Tuesday, April 24, 2007

Clockstoppers. Just look at these timeless beauties. Both have lovely necklines, and are medium sized. Both are fetching.
The navy 40s rayon dress is classic novelty. That is: the novelty elements are small, you've gotta lean in to see those cuckoo clocks. From afar the pattern appears mostly floral. This is a beautifully made dress. Do click on the link to look at the details on the bodice and skirt. They don't make them like this anymore, goslings.
I usually prefer the souped up novelty that began in the late 50s. Anyone from half a block away can see those are pocket watches on that dress. The shawl collar and buttoned flap grab me, and it's got the original belt. Ach, have I gotta pair of lavender loafers that would love to meet this dress for drinks somewhere.
Long ago I had a white silk blouse with red clocks on it. Currently I have no time-oriented novelty prints alas. Punctuality, as the French saying goes, is the politeness of kings. Or as Oscar Wilde said: Punctuality is a waste of time. And so it goes, as Kurt Vonnegut would say, may he rest in peace.
This weekend's fleamarket haul was minimal. I bought another dirndl for $10. Because you can never have too many dirndls. A dirndl is equal parts German engineering and physics experiment. A dirndl can actually give me a trim waistline, which is a miracle in and of itself. And you just never know when you'll be invited to Sound of Music screening with audience participation, or a mountaineer-themed party at the Swiss Institute.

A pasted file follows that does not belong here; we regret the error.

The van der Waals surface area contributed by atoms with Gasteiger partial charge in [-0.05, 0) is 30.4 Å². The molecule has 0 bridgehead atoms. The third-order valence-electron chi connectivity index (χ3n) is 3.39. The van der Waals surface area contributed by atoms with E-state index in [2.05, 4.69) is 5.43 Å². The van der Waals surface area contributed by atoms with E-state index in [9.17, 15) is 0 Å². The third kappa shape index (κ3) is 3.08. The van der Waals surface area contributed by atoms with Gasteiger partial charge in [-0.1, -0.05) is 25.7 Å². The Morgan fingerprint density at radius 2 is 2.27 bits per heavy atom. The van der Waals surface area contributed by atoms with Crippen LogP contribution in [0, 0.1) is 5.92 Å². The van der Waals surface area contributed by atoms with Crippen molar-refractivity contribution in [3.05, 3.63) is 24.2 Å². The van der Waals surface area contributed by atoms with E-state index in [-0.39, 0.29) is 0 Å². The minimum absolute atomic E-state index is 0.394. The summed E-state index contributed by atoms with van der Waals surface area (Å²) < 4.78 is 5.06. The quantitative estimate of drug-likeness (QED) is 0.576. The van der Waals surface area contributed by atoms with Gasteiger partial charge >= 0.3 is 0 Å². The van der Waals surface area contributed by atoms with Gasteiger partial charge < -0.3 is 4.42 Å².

This weekend's tragedy involved an Alfred Shaheen frock. It was a 60's orange sleeveless wiggle dress with a border print of arabesques and Arabic writing in white. My heart leapt. Wrinkled, in need of a good pressing indeed, but there inside was the Alfred Shaheen "The Master Printer" label. It was a mere $15. My hands shook as I tried it on. This is one of my holy grails. Every pre-70's Shaheen I've come across was at least $100, if not $400. I imagined romantic evenings together, this frock and I, expensive cocktails and long stem roses. But it wouldn't go over my hips. It wouldn't go over my hips at all.
There is a reason I am a devotee of the full skirt, the empire waistline, the A-line, and the well-placed ruffle. Even my tailor, an avuncular and infinitely patient man has told me: "For you, my dear, only A-line." You can't get a more professional opinion than that. I long ago said so long and farewell to the pencil skirt, the cigarette pants, the tube dress. Auf weidersehen, good night.
Ah, tempus fugit. I wrote this post weeks ago but didn't have time to add the links. I am actually posting on 5/8/07.


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